The thriller is a gloriously amoral form. We might be watching a heist artist, a cop, or an ice-blooded sniper what counts, before anything, is the deftness of the action, the ruthless pleasure of pulse-pounding risk and reward. Munich, Steven Spielberg's spectacularly gripping and unsettling new movie, is a grave and haunted film, yet its power lies in its willingness to be a work of brutal excitement. It's a movie about killing that invites the audience to share the terror and the rush, the adrenaline of vengeance, only to leave us sliding into the horror on the other side.
Munich begins with an event that shook the world, and that arguably remade it: the taking of 11 Israeli athletes as hostages by Palestinian terrorists during the 1972 Olympic Games, and the murder of all 11 within 24 hours. Spielberg re-creates this cataclysm as a dread-ridden collage of TV broadcasts being watched by viewers around the globe. The famous, eerie shot of a ski-masked terrorist leaning over a balcony is made all the eerier when Spielberg stages it from within the hostage quarters, in perfect simultaneity with the hazy vintage TV footage.
In Munich, however, the Olympic massacre gets relatively little screen time. Inside the walls of Israeli power, the prime minister, Golda Meir (Lynn Cohen), gives terse approval to a new eye-for-an-eye ethos: For the sake of Israel's strength and survival, she says, the men who planned the Munich terror must be hunted down and killed.
Spielberg, working from a script by the playwright Tony Kushner and Eric Roth, follows a team of five assassins whose mission of vengeance, organized by the dour, pragmatic Ephraim (played with a jaunty misanthropic jolt by Geoffrey Rush), is to be kept secret even within the Israeli intelligence agency, the Mossad. Since that mission has remained secret ever since, the movie, by necessity, fuses fact and speculation. The team leader, Avner (Eric Bana), is tall, strapping, and ironically gentle. The son of an Israeli war hero, he's a tender husband who's about to have a baby he will scarcely see for the next two years, yet despite his cherubic poker face, he has the hint of a bruiser about him. His comrades, mostly European Jews, are a quirkier lot. They include a hotheaded South African getaway driver named Steve (Daniel Craig); an antiques aficionado, Hans (Hanns Zischler), with a flair for forging documents; Carl (Ciarán Hinds), a jovial and punctilious cleanup man who, with his fedora and tortoiseshell glasses, has the air of an insurance salesman out of a '50s film noir; and Robert (Mathieu Kassovitz), a nervous young Belgian toy maker–turned–bomb maker who can never seem to get his explosives quite right.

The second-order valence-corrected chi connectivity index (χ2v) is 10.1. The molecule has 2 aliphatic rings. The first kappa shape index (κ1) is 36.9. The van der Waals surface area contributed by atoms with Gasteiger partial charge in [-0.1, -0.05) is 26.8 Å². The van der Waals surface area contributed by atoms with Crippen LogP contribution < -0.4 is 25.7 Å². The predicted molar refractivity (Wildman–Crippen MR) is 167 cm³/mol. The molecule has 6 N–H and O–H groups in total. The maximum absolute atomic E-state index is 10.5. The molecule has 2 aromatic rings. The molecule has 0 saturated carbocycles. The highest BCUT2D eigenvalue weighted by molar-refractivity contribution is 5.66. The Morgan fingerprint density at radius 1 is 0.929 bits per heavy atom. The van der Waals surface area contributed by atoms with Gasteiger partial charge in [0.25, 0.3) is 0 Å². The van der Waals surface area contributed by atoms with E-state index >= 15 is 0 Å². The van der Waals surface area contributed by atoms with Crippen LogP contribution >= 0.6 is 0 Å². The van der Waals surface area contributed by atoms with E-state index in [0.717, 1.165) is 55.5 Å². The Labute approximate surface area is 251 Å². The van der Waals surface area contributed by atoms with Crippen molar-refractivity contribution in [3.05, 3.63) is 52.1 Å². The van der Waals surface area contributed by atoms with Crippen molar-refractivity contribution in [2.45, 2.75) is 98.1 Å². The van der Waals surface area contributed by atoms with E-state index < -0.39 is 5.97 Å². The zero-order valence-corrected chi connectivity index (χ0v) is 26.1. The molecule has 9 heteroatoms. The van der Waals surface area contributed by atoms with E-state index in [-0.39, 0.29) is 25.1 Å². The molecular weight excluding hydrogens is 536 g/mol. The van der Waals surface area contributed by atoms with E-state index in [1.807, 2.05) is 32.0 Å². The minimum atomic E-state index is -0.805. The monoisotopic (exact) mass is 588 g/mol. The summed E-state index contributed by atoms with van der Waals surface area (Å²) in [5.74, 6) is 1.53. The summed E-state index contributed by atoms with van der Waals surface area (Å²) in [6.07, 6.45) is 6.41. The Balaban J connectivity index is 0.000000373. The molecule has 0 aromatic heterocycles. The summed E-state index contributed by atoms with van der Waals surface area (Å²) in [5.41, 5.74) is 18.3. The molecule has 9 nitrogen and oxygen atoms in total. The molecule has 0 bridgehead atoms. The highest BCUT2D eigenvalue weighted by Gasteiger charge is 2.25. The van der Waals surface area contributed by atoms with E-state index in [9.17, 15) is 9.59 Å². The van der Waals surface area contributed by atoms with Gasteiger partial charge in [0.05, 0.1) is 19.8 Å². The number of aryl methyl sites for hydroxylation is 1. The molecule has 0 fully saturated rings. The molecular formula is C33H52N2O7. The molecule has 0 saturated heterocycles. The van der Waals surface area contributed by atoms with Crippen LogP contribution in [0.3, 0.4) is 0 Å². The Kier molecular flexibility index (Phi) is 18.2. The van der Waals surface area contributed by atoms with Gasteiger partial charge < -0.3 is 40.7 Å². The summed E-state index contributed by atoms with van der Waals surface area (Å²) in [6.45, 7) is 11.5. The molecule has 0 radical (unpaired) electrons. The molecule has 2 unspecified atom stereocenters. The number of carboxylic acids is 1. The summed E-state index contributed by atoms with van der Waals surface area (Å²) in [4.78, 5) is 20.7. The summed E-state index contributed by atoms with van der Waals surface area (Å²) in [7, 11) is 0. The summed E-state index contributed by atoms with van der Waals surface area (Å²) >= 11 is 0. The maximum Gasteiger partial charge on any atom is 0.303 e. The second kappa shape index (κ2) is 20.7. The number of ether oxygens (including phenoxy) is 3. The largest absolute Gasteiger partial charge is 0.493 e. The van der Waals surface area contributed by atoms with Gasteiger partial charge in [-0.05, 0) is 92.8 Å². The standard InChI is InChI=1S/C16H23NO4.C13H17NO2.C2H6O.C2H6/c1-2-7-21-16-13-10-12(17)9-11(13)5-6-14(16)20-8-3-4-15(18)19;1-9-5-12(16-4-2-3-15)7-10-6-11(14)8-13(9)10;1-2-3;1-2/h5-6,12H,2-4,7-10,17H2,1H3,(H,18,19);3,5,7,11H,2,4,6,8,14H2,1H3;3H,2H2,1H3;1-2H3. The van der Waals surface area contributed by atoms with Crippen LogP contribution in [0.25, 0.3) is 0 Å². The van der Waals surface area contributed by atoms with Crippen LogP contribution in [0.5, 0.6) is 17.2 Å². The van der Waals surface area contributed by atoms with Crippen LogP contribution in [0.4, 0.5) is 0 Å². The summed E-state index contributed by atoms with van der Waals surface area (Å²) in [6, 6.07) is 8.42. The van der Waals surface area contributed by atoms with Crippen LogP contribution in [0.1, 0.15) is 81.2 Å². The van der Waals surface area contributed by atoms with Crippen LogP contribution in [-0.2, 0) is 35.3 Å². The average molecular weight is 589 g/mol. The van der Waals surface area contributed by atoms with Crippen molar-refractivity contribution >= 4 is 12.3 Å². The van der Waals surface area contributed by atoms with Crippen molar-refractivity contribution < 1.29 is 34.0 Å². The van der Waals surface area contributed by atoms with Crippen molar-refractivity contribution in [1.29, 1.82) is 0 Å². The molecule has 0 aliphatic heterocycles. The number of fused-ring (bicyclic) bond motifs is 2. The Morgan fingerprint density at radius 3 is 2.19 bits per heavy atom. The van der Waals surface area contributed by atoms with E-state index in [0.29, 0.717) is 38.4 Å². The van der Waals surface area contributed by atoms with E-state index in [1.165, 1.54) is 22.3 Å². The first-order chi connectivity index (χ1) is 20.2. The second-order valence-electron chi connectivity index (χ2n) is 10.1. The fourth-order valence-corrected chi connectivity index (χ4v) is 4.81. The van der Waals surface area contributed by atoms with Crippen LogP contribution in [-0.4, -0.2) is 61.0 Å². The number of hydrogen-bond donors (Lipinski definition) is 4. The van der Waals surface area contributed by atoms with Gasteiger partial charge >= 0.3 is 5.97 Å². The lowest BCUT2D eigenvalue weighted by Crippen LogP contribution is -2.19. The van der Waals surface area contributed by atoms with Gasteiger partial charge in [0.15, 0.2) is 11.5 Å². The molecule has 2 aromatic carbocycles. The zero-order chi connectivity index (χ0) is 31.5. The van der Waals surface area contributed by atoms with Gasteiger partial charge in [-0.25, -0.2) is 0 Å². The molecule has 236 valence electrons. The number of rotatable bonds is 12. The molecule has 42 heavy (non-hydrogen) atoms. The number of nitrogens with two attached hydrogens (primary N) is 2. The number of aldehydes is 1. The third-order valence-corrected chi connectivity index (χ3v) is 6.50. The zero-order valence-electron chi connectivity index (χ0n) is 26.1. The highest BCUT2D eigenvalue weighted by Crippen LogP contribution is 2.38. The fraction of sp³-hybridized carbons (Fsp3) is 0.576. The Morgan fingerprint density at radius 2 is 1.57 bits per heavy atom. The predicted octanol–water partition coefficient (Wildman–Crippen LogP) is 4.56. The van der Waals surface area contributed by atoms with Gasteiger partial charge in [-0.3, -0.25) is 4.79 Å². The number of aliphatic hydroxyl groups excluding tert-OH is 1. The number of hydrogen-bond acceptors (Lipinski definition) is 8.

Kushner has written these roles with a marvelous wry, hostile spunk. There's a glimmer of fractious comedy in this team of not-too-macho Jewish hitmen, who quibble, with Talmudic precision, about the ethics of what they're doing. Does a bodyguard with a gun count as a civilian? (They can't kill him if he does.) At moments, the film plays like a cross between The French Connection and some '70s crime-series pilot The Matzoh Squad. Yet Munich, through the unromantic oddity of its assassins, does something all too rare: It immerses us in a suspense that's logistical and, at the same time, anxiously humane. These agents have little high technology to hide behind, and their schemes, most of which hinge on plastic-explosive bombs detonated by remote switch, play out without the usual glib overkill. We can't predict what's going to happen any more than they can. In the Paris apartment of a terrorist-scholar, the phone is stuffed with explosives, but when his young daughter enters the flat, the scramble to abort the mission has a Hitchcockian intensity.
Spielberg shoots Munich without showy virtuosity, yet his camera seems to be everywhere at once, and John Williams' score is like a telltale heartbeat. The result is a thriller that seeps into your central nervous system. With each assassination, things go awry in a different way. A too-potent bomb blows up an entire hotel floor, almost killing Avner, and the no-civilian rule begins to get left in shards. As acts of global terrorism escalate, a malaise sets in: Righteous as they are, what, exactly, are these assassins for Israel accomplishing? Are they even killing the right men? In the role of Louis, the French information dealer from whom Avner buys the names of his targets (at hundreds of thousands of dollars a pop), Mathieu Amalric, with brusque manners and a crocodile grin, incarnates the sleaze of ''neutrality.'' The very sight of him signifies the gray zone that Avner has entered.
Eric Bana, with wavy hair and a puckered grin that makes him look like Jim Carrey's Andy Kaufman, exudes a decency that is undercut by ripples of anguish. Yet as Avner's willingness to kill for Israel shades into paranoid futility, there's one sequence that sputters: Spielberg cuts between Avner's tormented sexual union with his wife and a flashback to the murder of the athletes. It's ham-handed and philosophically garbled returning us to the spark plug of vengeance that Avner has moved beyond. That, however, is the only misstep in a movie that has the vision to dramatize a startling reality: that political murder, even when it's justified, consumes the soul and justice along with it.
2006 Oscar Nominations: Best Picture; Best Director (Steven Spielberg); Best Adapted Screenplay (Tony Kushner and Eric Roth); Best Film Editing; Best Original Score (John Williams)